Thursday, October 1, 2015

Wheat beer?

Today I face a new challenge. Not that this is anything new.

We were lucky enough to grow a little bit of wheat here in Eastern Colorado this year. This is the first crop of wheat to come off of this land in well over 25 years. We have grown other crops, but wheat was my dad's first love.  I think he'd be pretty damn happy with nearly 6,000 bushels from our little 100 acre field. That's just over 330,000 pounds.... WAIT!  I'm in the wrong business! Most brew stores sell red wheat for about $1.70 a pound.... I could have retired! But alas, we don't sell it that way!

 To commemorate such an event, I'm obviously going to brew something. But what to make? I'm not a big fan of wheat bears as such. I love some beers that have wheat in them, so that is likely the direction I'll take.

 Anyone who has ever brewed with wheat knows that she is a grouchy grain, and will reach up and smack you on the back of the head at any given moment. For this reason, most people stick to flaked wheat and keep it a relatively low percentage of the grain bill. I'm not one to do what "Most" people do! But again, you knew that going in!

Lambics and Belgians often contain quite a bit of raw wheat, so I'll likely head that rout. I want to make something that is a drink right away beer, and something that will spend years in the basement, so I'm thinking I may do a bastardized IPA with almost 50% of the grain bill being raw wheat. Obviously this is going to create some issues with the lautering process, but I think with a nice long protein rest and perhaps a decoction (and about a ton of rice hulls), I should be able to make it work.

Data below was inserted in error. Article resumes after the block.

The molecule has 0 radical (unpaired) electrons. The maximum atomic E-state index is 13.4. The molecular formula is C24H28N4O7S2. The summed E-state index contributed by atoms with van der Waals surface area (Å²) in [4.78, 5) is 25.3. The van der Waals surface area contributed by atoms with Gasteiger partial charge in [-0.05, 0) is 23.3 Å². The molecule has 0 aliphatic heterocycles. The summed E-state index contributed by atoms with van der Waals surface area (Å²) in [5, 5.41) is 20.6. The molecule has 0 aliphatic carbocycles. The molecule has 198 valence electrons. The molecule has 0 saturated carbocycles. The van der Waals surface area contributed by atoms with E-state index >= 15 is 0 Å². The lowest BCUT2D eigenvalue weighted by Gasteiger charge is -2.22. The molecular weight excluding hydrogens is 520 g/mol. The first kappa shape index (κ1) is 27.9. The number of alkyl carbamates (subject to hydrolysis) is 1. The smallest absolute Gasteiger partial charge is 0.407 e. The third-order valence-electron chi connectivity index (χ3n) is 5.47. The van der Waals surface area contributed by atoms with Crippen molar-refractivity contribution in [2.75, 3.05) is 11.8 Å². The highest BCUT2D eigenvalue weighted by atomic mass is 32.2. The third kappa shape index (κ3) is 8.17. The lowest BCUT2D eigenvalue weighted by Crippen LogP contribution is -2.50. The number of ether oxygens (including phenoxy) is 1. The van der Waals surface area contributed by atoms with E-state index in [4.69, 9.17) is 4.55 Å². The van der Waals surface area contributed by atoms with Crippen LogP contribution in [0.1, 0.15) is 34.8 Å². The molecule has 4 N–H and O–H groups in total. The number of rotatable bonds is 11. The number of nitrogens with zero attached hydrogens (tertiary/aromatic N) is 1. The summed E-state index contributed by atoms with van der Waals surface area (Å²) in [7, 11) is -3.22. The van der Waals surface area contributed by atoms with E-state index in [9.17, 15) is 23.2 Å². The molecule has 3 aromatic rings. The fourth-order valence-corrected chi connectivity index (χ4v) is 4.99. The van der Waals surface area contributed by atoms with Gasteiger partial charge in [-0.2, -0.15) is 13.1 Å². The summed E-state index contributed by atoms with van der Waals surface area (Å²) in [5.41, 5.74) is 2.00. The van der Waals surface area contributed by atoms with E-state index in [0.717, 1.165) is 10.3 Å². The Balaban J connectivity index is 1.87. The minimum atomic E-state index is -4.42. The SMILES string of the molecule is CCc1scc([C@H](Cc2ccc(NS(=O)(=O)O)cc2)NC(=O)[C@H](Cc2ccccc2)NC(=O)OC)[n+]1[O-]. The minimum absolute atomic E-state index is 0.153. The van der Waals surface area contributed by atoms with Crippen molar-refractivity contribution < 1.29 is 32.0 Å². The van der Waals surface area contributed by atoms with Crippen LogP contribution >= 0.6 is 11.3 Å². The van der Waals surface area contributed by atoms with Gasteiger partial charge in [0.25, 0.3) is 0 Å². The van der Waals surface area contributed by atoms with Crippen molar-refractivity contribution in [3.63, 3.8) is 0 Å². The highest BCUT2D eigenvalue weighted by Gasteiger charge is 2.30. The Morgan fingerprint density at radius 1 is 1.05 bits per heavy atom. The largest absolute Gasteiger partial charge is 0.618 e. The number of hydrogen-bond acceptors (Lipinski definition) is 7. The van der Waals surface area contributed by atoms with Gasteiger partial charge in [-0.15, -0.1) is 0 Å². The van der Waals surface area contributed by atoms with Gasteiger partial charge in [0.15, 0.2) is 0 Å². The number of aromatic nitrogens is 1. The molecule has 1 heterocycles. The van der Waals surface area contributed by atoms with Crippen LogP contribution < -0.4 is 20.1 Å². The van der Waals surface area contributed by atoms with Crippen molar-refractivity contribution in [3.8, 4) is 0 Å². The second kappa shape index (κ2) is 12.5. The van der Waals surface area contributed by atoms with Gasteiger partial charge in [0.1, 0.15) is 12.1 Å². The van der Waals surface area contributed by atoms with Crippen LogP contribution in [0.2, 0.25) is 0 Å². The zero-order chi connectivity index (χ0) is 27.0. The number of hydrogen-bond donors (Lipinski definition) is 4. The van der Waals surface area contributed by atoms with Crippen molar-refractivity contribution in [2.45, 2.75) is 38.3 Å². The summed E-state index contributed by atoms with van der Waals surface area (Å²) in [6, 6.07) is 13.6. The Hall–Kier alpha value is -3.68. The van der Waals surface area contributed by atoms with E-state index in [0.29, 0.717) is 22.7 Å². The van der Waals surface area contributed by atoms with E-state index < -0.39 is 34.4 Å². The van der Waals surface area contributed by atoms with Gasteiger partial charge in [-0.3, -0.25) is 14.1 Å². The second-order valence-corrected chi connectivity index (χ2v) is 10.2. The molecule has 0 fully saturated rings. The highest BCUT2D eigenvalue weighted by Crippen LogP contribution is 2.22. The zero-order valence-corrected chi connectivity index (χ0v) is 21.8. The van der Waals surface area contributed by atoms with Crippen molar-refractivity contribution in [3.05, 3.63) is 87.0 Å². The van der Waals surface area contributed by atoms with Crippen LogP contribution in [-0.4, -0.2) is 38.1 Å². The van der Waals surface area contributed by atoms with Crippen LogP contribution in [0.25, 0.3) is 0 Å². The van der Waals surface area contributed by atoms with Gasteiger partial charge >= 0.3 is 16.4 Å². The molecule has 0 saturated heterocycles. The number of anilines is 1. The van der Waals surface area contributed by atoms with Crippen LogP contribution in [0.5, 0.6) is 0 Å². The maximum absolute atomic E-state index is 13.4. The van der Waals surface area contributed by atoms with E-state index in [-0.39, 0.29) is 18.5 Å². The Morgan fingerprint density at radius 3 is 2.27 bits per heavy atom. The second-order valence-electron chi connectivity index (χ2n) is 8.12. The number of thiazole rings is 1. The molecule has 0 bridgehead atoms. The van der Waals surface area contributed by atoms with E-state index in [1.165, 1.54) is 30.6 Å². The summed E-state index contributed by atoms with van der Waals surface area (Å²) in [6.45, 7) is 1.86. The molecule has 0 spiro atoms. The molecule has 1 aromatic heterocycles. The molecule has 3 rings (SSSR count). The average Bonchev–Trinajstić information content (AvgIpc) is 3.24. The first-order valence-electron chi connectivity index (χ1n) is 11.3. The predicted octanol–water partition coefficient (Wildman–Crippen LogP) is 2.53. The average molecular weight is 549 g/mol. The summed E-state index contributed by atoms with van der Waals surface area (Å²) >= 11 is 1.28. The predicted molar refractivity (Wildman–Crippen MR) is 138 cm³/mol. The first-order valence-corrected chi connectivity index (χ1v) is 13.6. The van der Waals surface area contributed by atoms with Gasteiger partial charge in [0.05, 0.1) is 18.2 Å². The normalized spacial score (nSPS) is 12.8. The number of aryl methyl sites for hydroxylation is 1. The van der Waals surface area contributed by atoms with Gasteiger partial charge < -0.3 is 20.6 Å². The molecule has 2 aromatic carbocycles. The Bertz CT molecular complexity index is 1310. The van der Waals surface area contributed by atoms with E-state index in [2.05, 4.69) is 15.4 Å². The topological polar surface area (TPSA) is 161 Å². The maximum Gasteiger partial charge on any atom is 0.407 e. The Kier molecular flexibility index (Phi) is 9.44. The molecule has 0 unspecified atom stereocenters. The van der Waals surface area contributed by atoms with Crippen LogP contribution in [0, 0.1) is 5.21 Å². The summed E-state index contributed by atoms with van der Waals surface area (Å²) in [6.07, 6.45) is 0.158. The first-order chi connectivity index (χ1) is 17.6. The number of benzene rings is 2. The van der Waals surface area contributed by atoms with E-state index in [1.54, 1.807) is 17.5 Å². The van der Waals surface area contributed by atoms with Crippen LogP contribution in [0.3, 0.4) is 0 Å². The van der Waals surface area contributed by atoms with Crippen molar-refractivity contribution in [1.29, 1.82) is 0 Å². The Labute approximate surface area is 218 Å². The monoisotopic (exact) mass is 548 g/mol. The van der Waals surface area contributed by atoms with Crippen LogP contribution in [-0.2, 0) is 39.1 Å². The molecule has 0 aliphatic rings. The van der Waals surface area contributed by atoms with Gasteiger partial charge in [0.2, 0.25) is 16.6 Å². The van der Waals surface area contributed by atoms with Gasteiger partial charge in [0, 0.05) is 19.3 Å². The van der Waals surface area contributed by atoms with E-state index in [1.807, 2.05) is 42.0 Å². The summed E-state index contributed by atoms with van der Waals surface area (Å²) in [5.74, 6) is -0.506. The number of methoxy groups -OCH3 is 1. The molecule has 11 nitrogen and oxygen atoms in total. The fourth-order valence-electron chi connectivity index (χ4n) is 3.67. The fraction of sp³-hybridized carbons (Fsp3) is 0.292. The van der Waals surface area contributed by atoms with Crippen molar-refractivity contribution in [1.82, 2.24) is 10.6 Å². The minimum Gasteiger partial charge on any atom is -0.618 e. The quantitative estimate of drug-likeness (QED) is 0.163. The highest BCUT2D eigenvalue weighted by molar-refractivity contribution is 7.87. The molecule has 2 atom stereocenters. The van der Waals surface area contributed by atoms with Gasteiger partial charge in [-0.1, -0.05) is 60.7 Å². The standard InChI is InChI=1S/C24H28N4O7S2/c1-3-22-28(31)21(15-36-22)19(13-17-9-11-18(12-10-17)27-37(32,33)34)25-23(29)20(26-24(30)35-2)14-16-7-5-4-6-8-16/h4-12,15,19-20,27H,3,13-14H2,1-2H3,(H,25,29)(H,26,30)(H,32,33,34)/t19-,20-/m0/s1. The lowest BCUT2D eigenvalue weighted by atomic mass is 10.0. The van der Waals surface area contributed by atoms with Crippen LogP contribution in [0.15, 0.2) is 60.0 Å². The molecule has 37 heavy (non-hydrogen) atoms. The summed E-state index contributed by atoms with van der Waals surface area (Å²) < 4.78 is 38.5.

For my second brew, I'm thinking I may do a coffee quad! essentially, I'm going to use my normal quad recipe and just replace half of everything with raw wheat. I don't want an over the top coffee presence, so I'll likely just add a cup or two of beans to the secondary and let the beer take what it wants.

 I should end up with an OG of around 1.100 or better, and if the wheat works out like I think it will, I should end up in the vicinity of 1.025 or so. If the gravity stays too high, I'm not opposed to adding additional sugar to thin things out!

That said, I'm also not opposed to aging a beer syrup for years on end. As long as there are enough initial hops and a sufficient alcohol content to prevent anything wonky, It's all a grand experiment, and what fun to see how it comes out! 

I don't know where this project will end up, but I'll be sure to let you know.

Have a great week, and Happy Brewing!

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